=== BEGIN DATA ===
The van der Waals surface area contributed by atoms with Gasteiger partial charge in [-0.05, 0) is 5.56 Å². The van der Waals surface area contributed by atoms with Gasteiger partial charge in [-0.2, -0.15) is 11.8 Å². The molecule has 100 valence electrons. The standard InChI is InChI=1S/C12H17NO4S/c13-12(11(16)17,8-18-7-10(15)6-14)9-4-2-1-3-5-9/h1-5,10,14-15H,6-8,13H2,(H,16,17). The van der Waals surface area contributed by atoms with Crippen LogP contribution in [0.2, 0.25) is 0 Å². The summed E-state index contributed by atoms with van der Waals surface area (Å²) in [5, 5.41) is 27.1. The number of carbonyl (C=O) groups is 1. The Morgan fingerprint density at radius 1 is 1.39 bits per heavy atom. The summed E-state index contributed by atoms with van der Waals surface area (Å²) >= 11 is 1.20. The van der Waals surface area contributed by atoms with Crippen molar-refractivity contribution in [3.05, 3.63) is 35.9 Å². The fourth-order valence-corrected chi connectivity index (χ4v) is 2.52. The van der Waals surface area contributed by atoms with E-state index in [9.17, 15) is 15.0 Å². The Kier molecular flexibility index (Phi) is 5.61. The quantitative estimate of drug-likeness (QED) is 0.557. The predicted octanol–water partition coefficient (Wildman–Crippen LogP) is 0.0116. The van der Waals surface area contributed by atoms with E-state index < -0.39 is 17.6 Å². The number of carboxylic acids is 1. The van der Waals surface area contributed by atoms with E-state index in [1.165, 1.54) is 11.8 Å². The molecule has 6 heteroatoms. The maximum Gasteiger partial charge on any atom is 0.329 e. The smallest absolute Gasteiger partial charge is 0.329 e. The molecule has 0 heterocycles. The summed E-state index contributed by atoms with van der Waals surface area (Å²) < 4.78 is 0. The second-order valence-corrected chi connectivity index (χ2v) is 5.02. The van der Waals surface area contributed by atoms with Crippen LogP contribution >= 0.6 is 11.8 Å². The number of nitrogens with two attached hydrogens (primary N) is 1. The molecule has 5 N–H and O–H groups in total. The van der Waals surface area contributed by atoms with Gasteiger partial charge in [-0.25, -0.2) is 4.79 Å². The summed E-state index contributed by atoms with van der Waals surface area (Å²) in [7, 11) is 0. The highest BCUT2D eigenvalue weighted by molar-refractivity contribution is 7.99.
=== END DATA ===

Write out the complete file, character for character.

The van der Waals surface area contributed by atoms with Gasteiger partial charge in [-0.05, 0) is 5.56 Å². The van der Waals surface area contributed by atoms with Gasteiger partial charge in [-0.2, -0.15) is 11.8 Å². The molecule has 100 valence electrons. The standard InChI is InChI=1S/C12H17NO4S/c13-12(11(16)17,8-18-7-10(15)6-14)9-4-2-1-3-5-9/h1-5,10,14-15H,6-8,13H2,(H,16,17). The van der Waals surface area contributed by atoms with Crippen LogP contribution in [0.2, 0.25) is 0 Å². The summed E-state index contributed by atoms with van der Waals surface area (Å²) in [5, 5.41) is 27.1. The number of carbonyl (C=O) groups is 1. The Morgan fingerprint density at radius 1 is 1.39 bits per heavy atom. The summed E-state index contributed by atoms with van der Waals surface area (Å²) >= 11 is 1.20. The van der Waals surface area contributed by atoms with Crippen molar-refractivity contribution in [3.05, 3.63) is 35.9 Å². The fourth-order valence-corrected chi connectivity index (χ4v) is 2.52. The van der Waals surface area contributed by atoms with E-state index in [9.17, 15) is 15.0 Å². The Kier molecular flexibility index (Phi) is 5.61. The quantitative estimate of drug-likeness (QED) is 0.557. The predicted octanol–water partition coefficient (Wildman–Crippen LogP) is 0.0116. The van der Waals surface area contributed by atoms with E-state index < -0.39 is 17.6 Å². The number of carboxylic acids is 1. The van der Waals surface area contributed by atoms with E-state index in [1.165, 1.54) is 11.8 Å². The molecule has 6 heteroatoms. The maximum Gasteiger partial charge on any atom is 0.329 e. The smallest absolute Gasteiger partial charge is 0.329 e. The molecule has 0 heterocycles. The summed E-state index contributed by atoms with van der Waals surface area (Å²) < 4.78 is 0. The second-order valence-corrected chi connectivity index (χ2v) is 5.02. The van der Waals surface area contributed by atoms with Crippen LogP contribution >= 0.6 is 11.8 Å². The number of nitrogens with two attached hydrogens (primary N) is 1. The molecule has 5 N–H and O–H groups in total. The van der Waals surface area contributed by atoms with Gasteiger partial charge in [-0.25, -0.2) is 4.79 Å². The summed E-state index contributed by atoms with van der Waals surface area (Å²) in [7, 11) is 0. The highest BCUT2D eigenvalue weighted by molar-refractivity contribution is 7.99.